The result of several years' negotiations involving industry, NGOs, researchers and government officials, the standard addresses a wide range of issues, including water quality, biological diversity, carbon sequestration, the social functions of forestry and encouragement of wood production. It is supported by a code of "best forest practice" - which minister of state Hugh Byrne claimed to be a European first - as well as a series of environmental guidelines.
Some 70% of Ireland's forests belong to the majority state-owned company Coillte. These are already going through sustainability certification with a view to accreditation under the global Forest Stewardship Council scheme. As with a similar UK standard finalised last year, however, Ireland's is designed to offer producers a choice between this and other schemes attesting to sustainable management practices - including the rival Pan European Forest Certification Council.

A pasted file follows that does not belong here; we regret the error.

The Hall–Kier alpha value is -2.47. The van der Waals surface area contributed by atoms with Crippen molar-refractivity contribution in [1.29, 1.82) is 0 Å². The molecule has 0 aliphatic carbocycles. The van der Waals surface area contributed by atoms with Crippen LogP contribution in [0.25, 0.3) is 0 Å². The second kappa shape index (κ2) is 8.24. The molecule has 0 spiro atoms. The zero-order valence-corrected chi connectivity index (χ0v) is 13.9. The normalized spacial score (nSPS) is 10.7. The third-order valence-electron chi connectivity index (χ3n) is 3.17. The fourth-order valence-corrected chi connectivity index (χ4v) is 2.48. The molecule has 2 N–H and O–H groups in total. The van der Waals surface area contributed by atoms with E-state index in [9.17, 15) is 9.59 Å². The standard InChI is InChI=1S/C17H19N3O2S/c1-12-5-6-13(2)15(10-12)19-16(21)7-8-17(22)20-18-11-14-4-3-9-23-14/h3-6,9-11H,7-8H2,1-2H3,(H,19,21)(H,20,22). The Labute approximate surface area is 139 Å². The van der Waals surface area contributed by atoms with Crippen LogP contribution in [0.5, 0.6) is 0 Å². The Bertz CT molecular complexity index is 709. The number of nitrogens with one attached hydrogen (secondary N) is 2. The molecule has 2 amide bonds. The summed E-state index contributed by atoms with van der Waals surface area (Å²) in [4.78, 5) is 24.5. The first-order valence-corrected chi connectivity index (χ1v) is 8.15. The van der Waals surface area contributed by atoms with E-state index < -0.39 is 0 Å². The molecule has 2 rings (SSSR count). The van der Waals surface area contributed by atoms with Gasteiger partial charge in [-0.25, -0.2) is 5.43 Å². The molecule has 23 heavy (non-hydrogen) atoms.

The standard was welcomed by the Irish Timber Growers Association, representing the other 30% of largely privately owned smaller forests. However, an official told ENDS Daily there were concerns about costs and bureaucracy. "A balance has to be struck over environmental needs and if the costs are excessive it simply won't happen," he said.
Irish marine and natural resources ministry, tel: +353 1 678 5444; Irish Timber Growers Association, tel: +353 1 676 4783.
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